Advent is a season of preparation for the birth of Jesus. Preceding Christmas, it reminds us that God so loved the world that He wanted to send his only Son to be born as one of us, in order to redeem and renew creation. In this particular Advent, we have the seeds of a new spirit of life in our Church, thanks to the recent Jubilee Year of Mercy. It’s now up to us to nurse those seeds into a rebirth of Catholic discipleship and witness mercy in our parish and in our families in the years ahead.
This season of heightened awareness invites us to see ourselves as God sees us, insofar as that is possible. Its liturgies as well as life itself point us towards the future. This week and throughout the season, we’ll hear Isaiah call us to confess our sins and hope for better days. Then, we see that Paul’s message in Corinthians is confident and upbeat. St. Mark warns us against any complacency, since the end can come sooner than we might expect.
Alerted by these concerns, we might go search the first and third readings of this First Sunday of Advent’s liturgy, about our being prepared for the day of the Lord. Isaiah invites us to reassess how God is leading us. This reminder that the world as we know it will end one day, is especially meaningful in our northern hemisphere’s fall season, when daylight is shorter and darkness seems to be winning over light. But the positive side of this is that a new day is dawning, when Christ will come again into our lives with power to save us.
In his letter, The Joy of the Gospel, Pope Francis reminds us what we have to be joyful about, as followers of Christ. Advent would be an excellent time to re-read and take his message to heart, and maybe even make a new beginning in our Catholic lives. It’s a designated time to open our hearts and invite the Lord to come more fully into our lives and lead us on. We’ll learn of this more when Jeff Cavins speaks to us in a few short weeks.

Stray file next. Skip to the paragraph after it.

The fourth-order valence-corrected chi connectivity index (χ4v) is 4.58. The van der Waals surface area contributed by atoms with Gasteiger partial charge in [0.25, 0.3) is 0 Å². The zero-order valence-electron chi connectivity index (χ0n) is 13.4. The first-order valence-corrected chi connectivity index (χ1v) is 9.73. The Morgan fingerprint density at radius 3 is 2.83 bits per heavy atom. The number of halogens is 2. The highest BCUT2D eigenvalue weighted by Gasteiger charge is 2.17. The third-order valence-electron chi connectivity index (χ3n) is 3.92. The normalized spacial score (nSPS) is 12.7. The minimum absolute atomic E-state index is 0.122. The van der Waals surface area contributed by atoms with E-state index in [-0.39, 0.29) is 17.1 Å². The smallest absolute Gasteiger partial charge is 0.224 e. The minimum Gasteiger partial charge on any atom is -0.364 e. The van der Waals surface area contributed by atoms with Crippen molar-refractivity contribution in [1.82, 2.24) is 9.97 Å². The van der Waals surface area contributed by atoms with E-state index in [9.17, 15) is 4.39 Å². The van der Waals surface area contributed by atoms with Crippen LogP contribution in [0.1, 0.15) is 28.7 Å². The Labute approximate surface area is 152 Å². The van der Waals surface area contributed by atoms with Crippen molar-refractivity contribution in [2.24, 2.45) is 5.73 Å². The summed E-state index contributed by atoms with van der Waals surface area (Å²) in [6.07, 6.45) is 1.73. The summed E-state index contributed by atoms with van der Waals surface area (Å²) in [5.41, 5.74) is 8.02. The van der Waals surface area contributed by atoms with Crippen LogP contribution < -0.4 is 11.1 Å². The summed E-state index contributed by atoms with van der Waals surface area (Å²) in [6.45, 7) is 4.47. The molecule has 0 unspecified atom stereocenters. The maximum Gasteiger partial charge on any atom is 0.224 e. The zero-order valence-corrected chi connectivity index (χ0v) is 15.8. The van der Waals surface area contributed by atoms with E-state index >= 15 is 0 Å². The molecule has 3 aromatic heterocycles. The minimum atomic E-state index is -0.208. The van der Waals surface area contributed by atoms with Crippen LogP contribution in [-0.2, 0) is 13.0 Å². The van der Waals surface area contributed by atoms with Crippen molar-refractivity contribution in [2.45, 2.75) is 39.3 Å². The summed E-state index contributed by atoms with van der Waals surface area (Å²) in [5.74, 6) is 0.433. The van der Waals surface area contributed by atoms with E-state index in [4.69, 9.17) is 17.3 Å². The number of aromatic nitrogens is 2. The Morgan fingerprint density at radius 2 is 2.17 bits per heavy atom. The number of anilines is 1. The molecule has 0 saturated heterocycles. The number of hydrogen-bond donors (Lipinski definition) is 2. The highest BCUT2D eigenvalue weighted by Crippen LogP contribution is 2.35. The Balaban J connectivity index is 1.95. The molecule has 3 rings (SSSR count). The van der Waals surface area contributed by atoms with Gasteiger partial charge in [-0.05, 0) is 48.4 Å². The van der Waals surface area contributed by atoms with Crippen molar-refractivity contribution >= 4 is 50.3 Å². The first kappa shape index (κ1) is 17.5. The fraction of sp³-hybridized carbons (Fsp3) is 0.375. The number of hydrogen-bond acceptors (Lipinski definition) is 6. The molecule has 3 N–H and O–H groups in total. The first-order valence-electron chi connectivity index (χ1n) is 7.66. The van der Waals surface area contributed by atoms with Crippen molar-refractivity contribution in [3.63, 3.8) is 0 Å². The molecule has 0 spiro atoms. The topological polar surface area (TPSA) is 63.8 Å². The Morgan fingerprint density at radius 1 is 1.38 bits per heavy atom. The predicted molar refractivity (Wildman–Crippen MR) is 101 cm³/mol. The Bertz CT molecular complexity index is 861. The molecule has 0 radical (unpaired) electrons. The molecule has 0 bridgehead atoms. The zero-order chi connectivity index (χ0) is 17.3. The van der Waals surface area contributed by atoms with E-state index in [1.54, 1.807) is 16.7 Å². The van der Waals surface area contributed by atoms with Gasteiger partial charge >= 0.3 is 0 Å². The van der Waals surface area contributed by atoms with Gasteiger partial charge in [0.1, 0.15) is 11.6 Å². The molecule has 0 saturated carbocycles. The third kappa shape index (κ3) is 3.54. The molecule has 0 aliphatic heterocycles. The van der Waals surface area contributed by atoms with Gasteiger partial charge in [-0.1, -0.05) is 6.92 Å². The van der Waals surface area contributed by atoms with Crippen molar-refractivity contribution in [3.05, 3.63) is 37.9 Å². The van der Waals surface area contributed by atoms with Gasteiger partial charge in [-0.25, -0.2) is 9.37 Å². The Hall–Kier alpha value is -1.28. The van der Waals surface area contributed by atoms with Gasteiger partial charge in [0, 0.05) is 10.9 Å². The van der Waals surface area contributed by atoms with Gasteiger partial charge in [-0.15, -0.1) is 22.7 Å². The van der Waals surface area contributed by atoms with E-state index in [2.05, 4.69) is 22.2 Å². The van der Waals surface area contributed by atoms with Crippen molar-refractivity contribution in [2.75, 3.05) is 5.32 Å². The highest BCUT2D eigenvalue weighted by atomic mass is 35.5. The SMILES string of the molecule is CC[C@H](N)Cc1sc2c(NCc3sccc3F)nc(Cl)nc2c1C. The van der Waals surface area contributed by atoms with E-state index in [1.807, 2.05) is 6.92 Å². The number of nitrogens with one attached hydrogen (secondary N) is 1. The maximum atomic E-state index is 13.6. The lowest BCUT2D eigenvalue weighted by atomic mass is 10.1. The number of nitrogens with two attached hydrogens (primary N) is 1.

We begin Advent feeling the need for God’s coming. The reading from Isaiah puts this need into words, “We have all withered like leaves and our sins blew us away like the wind.” The whirling of withered leaves in autumn is a familiar scene to many, especially in places like the northern part of Florida. Isaiah proposes whirling leaves as symbols of all that is dried up and withered in our lives. But he also calls us to look for a better day. God is still in charge of creation, and our personal lives are under his loving care.
As we pray this Advent, “Come, Lord Jesus,” we could make the words of the psalm our own: “Visit this vine and protect it, the vine your right hand has chosen.” It is a central plank of our faith that the Lord never abandons His people. To this end, St. Paul offers this guarantee: “You will not be without any of the gifts of the Spirit while you are waiting for our Lord Jesus Christ.” He also spells out the kind of behavior that goes with “darkness” or alienation from Christ, things like promiscuity and lust, envy, drunkenness and rivalry. We have clear choices to make.
Just watch the faces of people at airports, waiting for loved ones to arrive from a flight, especially during this holiday season. They look excited, eager for the first sight of a familiar face, ready with a broad smile of greeting. Would we await the Lord’s coming with equal eagerness, because we long for his presence?
Advent is not the time for Christmas music or Christmas parties. We have enough worldly distractions of the media to do that. It’s meant to be a time to keep us in an alert, active waiting, including having a spirit of excitement, or as Jesus puts it, “Be on guard, stay awake.” He wants us to have a clear purpose in life, to mature in our relationships with Him and with others, to give time to prayer, and to live with his message in our hearts. That’s what our Advent should be like. Then, when the waiting is over, we can enjoy his promised gifts! Happy Advent!!